PaperFold foldable epaper smartphone prototype comes to light

April 30, 2014
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What if you had a smartphone that used power-saving e-ink display panels? What if you could attach and detach other similar panels, and fold them this way and that, and the smartphone interface would adjust accordingly? This is exactly the proposition that is being put forward by the Human Media Lab of Queen's University with a prototype of a smartphone, if you could still call it that, called PaperFold.

It really looks like a device out of science fiction or cyberpunk, given how crude and unpolished it looks like. One can perhaps forgive how this prototype looks once you see how it works and of the myriad of uses this device can be applied to. The current prototype has three epaper displays that can function completely independent of one another. However, when snapped together, the user interface on the screen changes depending on how displays are attached. A two-panel configuration would have something like a photo gallery on the left and an individual photo display on the right. Attaching another panel adds some photo manipulation controls into the mix.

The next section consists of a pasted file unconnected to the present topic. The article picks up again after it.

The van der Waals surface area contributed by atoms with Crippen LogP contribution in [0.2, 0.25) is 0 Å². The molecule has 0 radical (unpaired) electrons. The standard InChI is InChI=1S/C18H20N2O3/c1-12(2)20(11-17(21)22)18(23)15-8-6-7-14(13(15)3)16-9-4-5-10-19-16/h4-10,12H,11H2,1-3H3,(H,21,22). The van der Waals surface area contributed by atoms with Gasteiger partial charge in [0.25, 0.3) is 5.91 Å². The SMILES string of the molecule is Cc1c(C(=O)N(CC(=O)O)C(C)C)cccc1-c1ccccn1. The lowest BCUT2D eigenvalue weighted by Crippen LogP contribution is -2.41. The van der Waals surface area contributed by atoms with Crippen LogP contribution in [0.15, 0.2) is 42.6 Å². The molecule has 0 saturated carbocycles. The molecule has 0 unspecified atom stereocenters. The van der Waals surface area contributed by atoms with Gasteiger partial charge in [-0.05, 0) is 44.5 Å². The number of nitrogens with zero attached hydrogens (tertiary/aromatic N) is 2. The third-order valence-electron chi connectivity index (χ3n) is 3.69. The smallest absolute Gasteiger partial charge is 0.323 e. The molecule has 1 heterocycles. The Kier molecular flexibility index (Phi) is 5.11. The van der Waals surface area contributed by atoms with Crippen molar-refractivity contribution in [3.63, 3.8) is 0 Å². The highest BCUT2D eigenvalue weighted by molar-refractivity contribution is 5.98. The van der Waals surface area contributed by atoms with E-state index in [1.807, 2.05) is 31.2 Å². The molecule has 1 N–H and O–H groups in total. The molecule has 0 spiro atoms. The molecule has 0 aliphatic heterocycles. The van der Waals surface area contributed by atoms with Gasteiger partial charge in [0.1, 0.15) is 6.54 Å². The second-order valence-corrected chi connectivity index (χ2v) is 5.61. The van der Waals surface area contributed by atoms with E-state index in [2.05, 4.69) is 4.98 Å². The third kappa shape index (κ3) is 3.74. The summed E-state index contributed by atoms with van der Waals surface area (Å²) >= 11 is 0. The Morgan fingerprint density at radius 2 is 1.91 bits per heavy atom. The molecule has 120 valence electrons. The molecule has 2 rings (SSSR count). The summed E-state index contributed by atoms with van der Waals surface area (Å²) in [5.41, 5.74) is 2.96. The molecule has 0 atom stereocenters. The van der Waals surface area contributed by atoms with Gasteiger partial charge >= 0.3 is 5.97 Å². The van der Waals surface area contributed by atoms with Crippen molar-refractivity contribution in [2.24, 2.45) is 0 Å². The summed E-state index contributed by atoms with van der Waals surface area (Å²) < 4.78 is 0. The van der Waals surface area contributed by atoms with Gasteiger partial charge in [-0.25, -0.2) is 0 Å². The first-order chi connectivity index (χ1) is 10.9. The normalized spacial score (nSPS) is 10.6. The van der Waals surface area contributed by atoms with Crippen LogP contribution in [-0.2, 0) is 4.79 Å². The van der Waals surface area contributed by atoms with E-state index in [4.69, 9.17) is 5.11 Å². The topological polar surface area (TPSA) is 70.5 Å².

The magic continues when you realize that these panels can actually be folded accordion style, which also changes how the user interface functions. Prop it up like a laptop and you get a keyboard on one of the displays. A map being displayed on all three of the panels can switch into 3D view when the setup is folded accordingly. Of course, you can still use it, perhaps using only two panels, like a regular smartphone for calls and messages, albeit with a double-sided display not unlike the YotaPhone. The video below explains these features far better than words can convey.

Of course, PaperFold is just a prototype and part of a research project. Its existence is no assurance that it will ever become a commercial product, let alone a successful one, though the fact that something like Project Ara has come this far does make us wish it would. The demonstration uses Google Maps, leaving us hopeful that it would, or could, run Android, or at least something quite near to Google's ecosystem. It might just be a moon shot, but it is definitely an interesting idea and a dream worth pursuing.

SOURCE: Queen's University
VIA: Liliputing


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